Permafrost sequences in Yakutian coastal lowlands preserved palaeoenvironmental records of the last 200 ka. Several stages could be separated using a multiproxy study approach. Because the study region is separated by the neotectonically active rift zone between the North American and Eurasian continental plates, the available stratigraphical records are different between the plate regions. Middle Pleistocene deposits areonly exposed along the Dimitrii Laptev Strait, the eastern part of the study region and situated on the North American plate. The identified pre-Eemian cold period (>200 to 130 ka) was subdivided into a stadial-interstadial alternation and is characterized by ice-rich deposits with thick syngenetic ice wedges (older Ice Complex formation) as well as loess-like flood plain deposits. The following Eemian warming resulted in thawing of ice-rich deposits and the formation of ice wedge casts and thermokarst depressions filled with subaerial and lacustrine deposits. Pollen-based reconstructionsshow that summer temperatures during the Eemian climate optimum were at least 4-5°C higher than today. However, plant macrofossils point to summer temperatures even 10°C higher. The vegetation changed from open steppe-like associations at the beginning of the Eemian to shrub tundra during the optimum, and to tundra-like associations at the transition to the following glacial stage. During the Early Weichselian, loess-like floodplain accumulation, shallow water bodies, and very sparse vegetation were characteristic features in the Laptev Strait region on the North American plateedge. In contrast, the records west of the plate boundary, in the central and western Laptev Sea regions, cover less than the last 100 ka. Here, the Early Weichselian palaeoenvironment was characterized by wide fluvial runoff plains in front of the low mountain ridges. The comparably rare bioindicators reflect the existence of a tundrasteppe environment during the time of deposition.Strong changes in all environmental conditions are evident with the beginning of the Middle Weichselian interstadial in connection with the repeated continuous formation of Ice Complex sequences. Large syngenetic ice wedges, ice-supersaturated deposits, segregated ice veins, and thick cryoturbated peaty palaeosol horizons reflect accumulation conditions very different from the previous fluvial stage. In conclusion, landscape characteristics in many regions of northeast Siberian lowlands were apparently different. Subaerial accumulation within polygonal ice wedge nets, which were formed on poorly-drained plains in the foreland of the mountain ridges is assumed for this period. This stage of relatively moderate environmental conditions was characterized by strong seasonal differences, as indicated by summer (plant macro fossils) and winter (ground ice) air temperature proxies. Multiple palaeoenvironmental proxies indicate the continued existence of a mammoth steppe under very extremely coldarid,continental conditions during the Late Weichselian cold stage (LGM). Large ice wedges developed continuously during this period too. At several sites LGM records are missing, which is possibly related to strong erosional events due to post-glacial and Holocene thermokarst and neotectonic processes.Permafrost degradation due to climate warming at the end of the Late Pleistocene resulted in widespread thermo-erosion and lacustrine sedimentation in thermokarst basins. Bølling-Allerød interstadial records of a shrubby tundra point to a relatively warm climate with mean summer temperatures of about 10°C, which was much warmer than in the previous period. Thermal degradation of the Ice Complex is also indicated by the presence wetland plants. Younger Dryas stadial records reflecting ashort cooling period exist only in some places. For the Early Holocene Optimum, pollen-based climate reconstruction inferred a substantially warmer and more humid climate than at present. The tundra steppe disappeared completely due to increasing paludification and shelf submergence over the Holocene. During the early Holocene, a shrub-tundra formed with boreal elements, which later retreated in response to the late Holocene cooling.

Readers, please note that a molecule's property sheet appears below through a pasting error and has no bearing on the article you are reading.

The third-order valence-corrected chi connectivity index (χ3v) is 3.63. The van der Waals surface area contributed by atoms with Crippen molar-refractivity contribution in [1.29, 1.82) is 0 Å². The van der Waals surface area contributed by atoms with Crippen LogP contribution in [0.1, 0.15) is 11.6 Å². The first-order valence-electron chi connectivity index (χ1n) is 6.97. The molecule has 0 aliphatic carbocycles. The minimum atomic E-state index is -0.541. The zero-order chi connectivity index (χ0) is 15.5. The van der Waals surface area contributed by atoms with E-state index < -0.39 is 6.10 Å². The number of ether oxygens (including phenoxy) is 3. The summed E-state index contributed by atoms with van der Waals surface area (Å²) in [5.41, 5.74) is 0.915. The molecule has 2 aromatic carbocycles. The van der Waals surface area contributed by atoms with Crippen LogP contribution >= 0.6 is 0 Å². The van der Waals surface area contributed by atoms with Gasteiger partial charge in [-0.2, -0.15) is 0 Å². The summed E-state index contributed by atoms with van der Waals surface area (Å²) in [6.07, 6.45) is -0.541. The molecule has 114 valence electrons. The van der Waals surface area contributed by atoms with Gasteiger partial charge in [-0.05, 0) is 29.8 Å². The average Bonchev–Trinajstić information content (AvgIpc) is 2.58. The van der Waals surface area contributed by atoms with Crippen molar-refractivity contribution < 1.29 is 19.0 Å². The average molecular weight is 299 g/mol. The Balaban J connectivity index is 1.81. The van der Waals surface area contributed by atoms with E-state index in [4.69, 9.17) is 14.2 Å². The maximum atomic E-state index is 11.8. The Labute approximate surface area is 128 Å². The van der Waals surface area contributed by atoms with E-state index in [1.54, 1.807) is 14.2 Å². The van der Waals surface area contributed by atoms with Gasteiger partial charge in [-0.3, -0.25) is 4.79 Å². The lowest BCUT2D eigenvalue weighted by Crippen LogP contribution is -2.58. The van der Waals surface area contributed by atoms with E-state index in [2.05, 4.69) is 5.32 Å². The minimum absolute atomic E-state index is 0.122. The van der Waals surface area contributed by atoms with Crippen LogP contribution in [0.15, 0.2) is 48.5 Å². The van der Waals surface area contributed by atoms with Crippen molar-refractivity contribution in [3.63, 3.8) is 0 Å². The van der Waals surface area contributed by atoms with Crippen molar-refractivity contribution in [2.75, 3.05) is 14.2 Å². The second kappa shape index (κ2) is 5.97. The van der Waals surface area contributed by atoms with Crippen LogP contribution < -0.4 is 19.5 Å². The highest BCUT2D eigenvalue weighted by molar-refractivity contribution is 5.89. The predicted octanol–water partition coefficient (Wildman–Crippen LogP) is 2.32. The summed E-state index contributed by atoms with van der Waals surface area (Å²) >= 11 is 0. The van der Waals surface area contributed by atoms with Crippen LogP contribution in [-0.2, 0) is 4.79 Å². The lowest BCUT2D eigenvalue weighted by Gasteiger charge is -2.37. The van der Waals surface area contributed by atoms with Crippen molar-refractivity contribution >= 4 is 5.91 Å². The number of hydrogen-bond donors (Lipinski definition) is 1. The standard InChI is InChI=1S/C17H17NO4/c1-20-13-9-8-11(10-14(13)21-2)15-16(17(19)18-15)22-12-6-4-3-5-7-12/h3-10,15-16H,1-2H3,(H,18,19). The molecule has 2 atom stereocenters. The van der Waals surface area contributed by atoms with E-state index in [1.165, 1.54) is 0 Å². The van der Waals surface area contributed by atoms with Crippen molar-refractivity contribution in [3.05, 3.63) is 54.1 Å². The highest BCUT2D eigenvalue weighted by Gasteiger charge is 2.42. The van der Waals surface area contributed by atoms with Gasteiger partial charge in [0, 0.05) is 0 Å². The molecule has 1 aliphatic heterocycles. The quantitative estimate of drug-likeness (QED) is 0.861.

Helmholtz Research Programs > MARCOPOLI (2004-2008) > POL6-Earth climate variability since the Pliocene